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Apple Harvest

Huge cost increases and weather extremes are hampering apple growers ahead of the new season, British Apples & Pears has warned.

The trade body said its members had seen cardboard prices rise by 25% to 30%, other packaging costs jump 10% and – due to HGV driver shortages – haulage costs increase by up to 12%.

Labour costs have also increased as there has been greater competition for workers across the economy, with Covid also adding a financial burden. According to a recent report by farming consultancy Andersons, these pressures have added 6.5p to the production cost of a six-pack of British gala apples over the past two years.

Growers have also faced weather difficulties. Early flowering varieties, like cox, have been hit by frosts with BAP predicting a shortfall this year. There are also fears recent heavy rainfall across the UK could affect the quality of the remaining crop.

It means that, unlike in previous years, BAP is not releasing a crop forecast. “There’s a lot of reticence about numbers because none of us knows exactly what the weather’s going to do between now and when we start harvesting,” said BAP executive chair Ali Capper.

“Whilst it looks like we’ve got a good crop, when we start picking and [then] grading in the packhouse, it may not quite be what we were hoping for.”

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Particular issues which could emerge included frost ring, which damages the skin of the apple; and scab, which impacts the quality of apples during periods of heavy rainfall. Capper also said the record frosts seen earlier this year could reduce yields as frosting can make apples grow too big to sell in retail.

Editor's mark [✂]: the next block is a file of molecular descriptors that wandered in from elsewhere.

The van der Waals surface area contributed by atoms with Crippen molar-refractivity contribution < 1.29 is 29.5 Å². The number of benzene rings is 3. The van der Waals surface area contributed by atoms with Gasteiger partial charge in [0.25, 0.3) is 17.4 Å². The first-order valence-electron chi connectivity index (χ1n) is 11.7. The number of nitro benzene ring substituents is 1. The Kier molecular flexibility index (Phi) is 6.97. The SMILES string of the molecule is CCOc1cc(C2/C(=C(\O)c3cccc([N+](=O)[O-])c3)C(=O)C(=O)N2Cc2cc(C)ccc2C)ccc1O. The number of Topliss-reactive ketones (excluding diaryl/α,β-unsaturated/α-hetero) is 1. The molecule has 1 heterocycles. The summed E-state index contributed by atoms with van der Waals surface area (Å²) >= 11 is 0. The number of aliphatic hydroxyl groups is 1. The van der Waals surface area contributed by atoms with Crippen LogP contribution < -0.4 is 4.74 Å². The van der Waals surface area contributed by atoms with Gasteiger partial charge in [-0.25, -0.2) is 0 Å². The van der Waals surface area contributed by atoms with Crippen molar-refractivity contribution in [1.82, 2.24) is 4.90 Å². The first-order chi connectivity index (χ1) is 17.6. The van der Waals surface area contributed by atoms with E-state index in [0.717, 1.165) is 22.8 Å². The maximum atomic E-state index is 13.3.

Despite these difficulties in forecasting, the World Apple and Pear Association has revealed its own production estimates for the UK. Published last week, they show an expected crop of 191,000 tonnes – down 3% on last year and 8% on the 3-year average.

Across Europe, tonnages were anticipated to be 10% higher year-on-year at 11.7 million tonnes thanks to significant growth in yields in Poland.

If WAPA’s predictions are correct, the UK could be set for its smallest UK apple harvest since 2012.

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“It’s frustrating for the growers because there is a lot of investment going into our industry at the moment,” Capper added.

“There is significant tree planting every year and we were anticipating seeing an increase in production this year. We don’t think we’re going to see that increase, but quite where it’s going to land compared to last year is very difficult to say.”

WAPA also predicted pears would weigh in at 15,000 tonnes this year, down 13% (2,000 tonnes) on last year and almost half the 28,000-tonne crop recorded in 2012.

The news comes just weeks ahead of the official start of the UK apple harvest on 4 October. As part of the launch, BAP will unveil a campaign including celebrity chef Raymond Blanc and former JLS star-turned-farmer JB Gill.

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